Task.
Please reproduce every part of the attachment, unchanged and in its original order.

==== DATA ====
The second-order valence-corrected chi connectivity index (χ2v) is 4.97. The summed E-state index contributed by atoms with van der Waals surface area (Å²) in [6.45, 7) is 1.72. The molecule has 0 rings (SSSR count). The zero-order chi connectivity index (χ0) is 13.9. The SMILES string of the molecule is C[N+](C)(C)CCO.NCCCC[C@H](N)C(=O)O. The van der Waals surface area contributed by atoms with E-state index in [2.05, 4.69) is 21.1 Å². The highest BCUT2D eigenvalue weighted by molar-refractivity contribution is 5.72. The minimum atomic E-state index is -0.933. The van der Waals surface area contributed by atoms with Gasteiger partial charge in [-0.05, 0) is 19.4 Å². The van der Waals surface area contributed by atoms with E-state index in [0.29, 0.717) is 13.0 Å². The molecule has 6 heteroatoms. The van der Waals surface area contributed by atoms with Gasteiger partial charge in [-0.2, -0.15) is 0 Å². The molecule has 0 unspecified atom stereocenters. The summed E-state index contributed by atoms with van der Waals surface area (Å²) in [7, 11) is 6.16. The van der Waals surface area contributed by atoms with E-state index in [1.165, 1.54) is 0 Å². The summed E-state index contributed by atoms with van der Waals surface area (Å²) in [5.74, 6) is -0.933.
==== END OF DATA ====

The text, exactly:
The second-order valence-corrected chi connectivity index (χ2v) is 4.97. The summed E-state index contributed by atoms with van der Waals surface area (Å²) in [6.45, 7) is 1.72. The molecule has 0 rings (SSSR count). The zero-order chi connectivity index (χ0) is 13.9. The SMILES string of the molecule is C[N+](C)(C)CCO.NCCCC[C@H](N)C(=O)O. The van der Waals surface area contributed by atoms with E-state index in [2.05, 4.69) is 21.1 Å². The highest BCUT2D eigenvalue weighted by molar-refractivity contribution is 5.72. The minimum atomic E-state index is -0.933. The van der Waals surface area contributed by atoms with Gasteiger partial charge in [-0.05, 0) is 19.4 Å². The van der Waals surface area contributed by atoms with E-state index in [0.29, 0.717) is 13.0 Å². The molecule has 6 heteroatoms. The van der Waals surface area contributed by atoms with Gasteiger partial charge in [-0.2, -0.15) is 0 Å². The molecule has 0 unspecified atom stereocenters. The summed E-state index contributed by atoms with van der Waals surface area (Å²) in [7, 11) is 6.16. The van der Waals surface area contributed by atoms with E-state index in [1.165, 1.54) is 0 Å². The summed E-state index contributed by atoms with van der Waals surface area (Å²) in [5.74, 6) is -0.933.